Trees are the lifeblood of our planet in countless weird and wonderful ways. From their connection to chocolate and their health-giving goodness to the oldest, newest, tallest and weirdest trees on earth, these quirky facts will make you want to get to some greenery, fast.
1.Trees love chocolate
Ok that’s not strictly true. But they should and here’s why. Cacao thrives in a shaded environment and farmers are being encouraged by the Nature Conservancy organisation to integrate cacao into their existing forests, switching to a more tree-friendly livelihood (farmers usually need to clear land to plant most other crops). As if anyone needed more reasons to love chocolate. Or trees.
2.Speed tree planting
Here are some eyebrow-raising stats for Guinness World Record tree planting. The record for most trees planted in a day by one person is 15,170. The record for the most palm trees planted over a ten-year period – very specific, this one – goes to the United Arab Emirates for the decade to 2009. Finally, the current world record for the most trees planted in 24 hours in one location (involving 300 people from a Forest Department in Pakistan) is 847,275. Just 300 people to plant almost a million trees? Come on world, let’s follow Pakistan’s epic lead.
3.Tree posts break Instagram
A clever Instagram post from a sustainable clothing brand promised that the company would plant one tree for every ten Likes. The result? Viral Likes and Shares sent its counter past the 15 million point in no time, earning the brand some seriously good PR while giving its likers the feel-good factor. It remains a most-liked post in Instagram history. If you haven’t already: like that post, plant that tree.
4.The Oldest Trees on Earth
A single grove of Quaking Aspen trees in Utah is believed to be the oldest living organism in the world and is nicknamed The Trembling Giant. Its individual trees share one root system and have cloned themselves over the centuries. The grove is called Pando, meaning ‘I spread’ and its age is rumoured to be a staggering 80,000. Camping locally? If park signs say no chopping for firewood, they mean it!
5.Trees need sex
Many trees clone themselves many times over, a tactic that’s saved them from extinction when no similar species are near. New reports suggest that fertility gradually drops with age, according to an article in the PLOS Biology Journal, suggesting that trees simply can’t live forever without sexual reproduction. Not the kind of thing you’d want to interrupt on a romantic afternoon picnic…
6.Trees are good for our health
Forest bathing is trending and its benefits are rooted in fact, not fad. It comes from the Japanese practice of ‘shinrin-yoku’ and Prof. Yoshifumi Miyazaki, an author on tree therapy, explains how immersing our senses and bodies in greenery brings psychological and physiological benefits.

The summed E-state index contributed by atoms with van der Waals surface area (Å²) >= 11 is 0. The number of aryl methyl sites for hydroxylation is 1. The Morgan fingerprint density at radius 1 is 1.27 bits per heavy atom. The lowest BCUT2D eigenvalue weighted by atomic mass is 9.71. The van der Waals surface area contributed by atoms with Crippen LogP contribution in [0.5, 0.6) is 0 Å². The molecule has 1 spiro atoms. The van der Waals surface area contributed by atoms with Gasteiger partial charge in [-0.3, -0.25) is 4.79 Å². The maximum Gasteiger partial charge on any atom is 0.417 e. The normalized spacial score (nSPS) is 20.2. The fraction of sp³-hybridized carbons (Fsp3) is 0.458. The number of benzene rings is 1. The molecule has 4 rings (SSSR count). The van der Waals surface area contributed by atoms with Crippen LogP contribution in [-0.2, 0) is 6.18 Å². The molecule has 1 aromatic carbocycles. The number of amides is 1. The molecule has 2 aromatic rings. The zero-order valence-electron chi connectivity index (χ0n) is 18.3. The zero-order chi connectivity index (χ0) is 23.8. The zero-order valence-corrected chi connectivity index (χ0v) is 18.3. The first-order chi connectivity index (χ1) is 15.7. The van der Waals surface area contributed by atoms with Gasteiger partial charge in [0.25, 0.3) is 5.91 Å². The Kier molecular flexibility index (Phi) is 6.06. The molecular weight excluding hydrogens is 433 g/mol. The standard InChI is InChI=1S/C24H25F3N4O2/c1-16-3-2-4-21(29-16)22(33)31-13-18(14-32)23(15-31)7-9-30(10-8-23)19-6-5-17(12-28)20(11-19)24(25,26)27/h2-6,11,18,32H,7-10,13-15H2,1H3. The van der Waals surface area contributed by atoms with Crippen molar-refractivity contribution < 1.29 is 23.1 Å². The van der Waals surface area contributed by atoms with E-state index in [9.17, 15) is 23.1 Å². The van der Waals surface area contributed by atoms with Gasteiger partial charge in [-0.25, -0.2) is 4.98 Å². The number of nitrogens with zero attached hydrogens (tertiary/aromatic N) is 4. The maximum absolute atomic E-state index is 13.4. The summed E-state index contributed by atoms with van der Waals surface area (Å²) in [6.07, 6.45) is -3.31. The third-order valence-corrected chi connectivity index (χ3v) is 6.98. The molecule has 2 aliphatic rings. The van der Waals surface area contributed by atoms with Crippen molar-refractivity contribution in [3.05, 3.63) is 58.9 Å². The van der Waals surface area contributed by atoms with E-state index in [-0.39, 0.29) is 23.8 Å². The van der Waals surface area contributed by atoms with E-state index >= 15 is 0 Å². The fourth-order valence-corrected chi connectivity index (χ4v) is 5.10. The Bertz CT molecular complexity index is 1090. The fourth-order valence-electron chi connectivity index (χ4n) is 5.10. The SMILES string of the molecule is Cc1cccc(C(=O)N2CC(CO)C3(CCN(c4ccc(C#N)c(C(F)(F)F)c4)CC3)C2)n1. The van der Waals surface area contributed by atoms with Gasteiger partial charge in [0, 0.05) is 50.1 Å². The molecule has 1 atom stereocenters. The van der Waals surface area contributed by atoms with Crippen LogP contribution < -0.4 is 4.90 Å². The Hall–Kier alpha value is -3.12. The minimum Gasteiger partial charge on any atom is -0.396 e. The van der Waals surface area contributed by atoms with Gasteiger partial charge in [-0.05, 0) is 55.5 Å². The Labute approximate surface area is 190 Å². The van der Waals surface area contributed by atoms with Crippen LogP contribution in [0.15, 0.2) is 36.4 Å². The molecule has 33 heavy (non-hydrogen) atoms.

Urbanites fear not – visiting your local park or keeping plants indoors can provide the boost you need.
7.Trees use camouflage
Animals aren’t Mother Nature’s only camouflage experts, so says a study cited in Science Daily. Research suggests that New Zealand’s Araliaceae tree has its own unique way to protect its seedling leaves from predators, going through several colour transitions as it matures. This unusual process was to safeguard it against a now-extinct predator, the ostrich-like Moa bird.
8.Trees are stress-busters
Fascinating research published in the Environment and Behaviour journal shows that even looking at trees on screen can reduce your stress levels. The beneficial effects are closely linked to how much greenery you looked at (the more trees the better!). Even virtual trees are good for you. Wow. If you do nothing else today, change your screensavers to mood-enhancing trees, plants and rainforests.
9.Oldest tree ever cut down
The oldest tree to have its age recorded by counting its rings was a bristlecone pine in Nevada named Prometheus. It had survived at an altitude of 3,048m in very harsh conditions. With almost 4,900 rings, Prometheus’s age was estimated at a hard-to-imagine 5,200 years old. What were humans doing back then? Not imagining today’s tree-tastrophe, that’s for sure. If only trees could talk…
What do trees do at night? They rest, just like us. They also drink and, as Darwin proved, go through growth spurts. Between sunset and sunrise, their branches droop by as much as 10cm as the water pressure in their plant cells drops. Sandra Knapp, a botanist at the Natural History Museum, explained how trees use their nights to relax, droop, eat, stretch and suck up water. As if providing oxygen, taking the carbon dioxide out of the air and generally keeping the planet going wasn’t enough.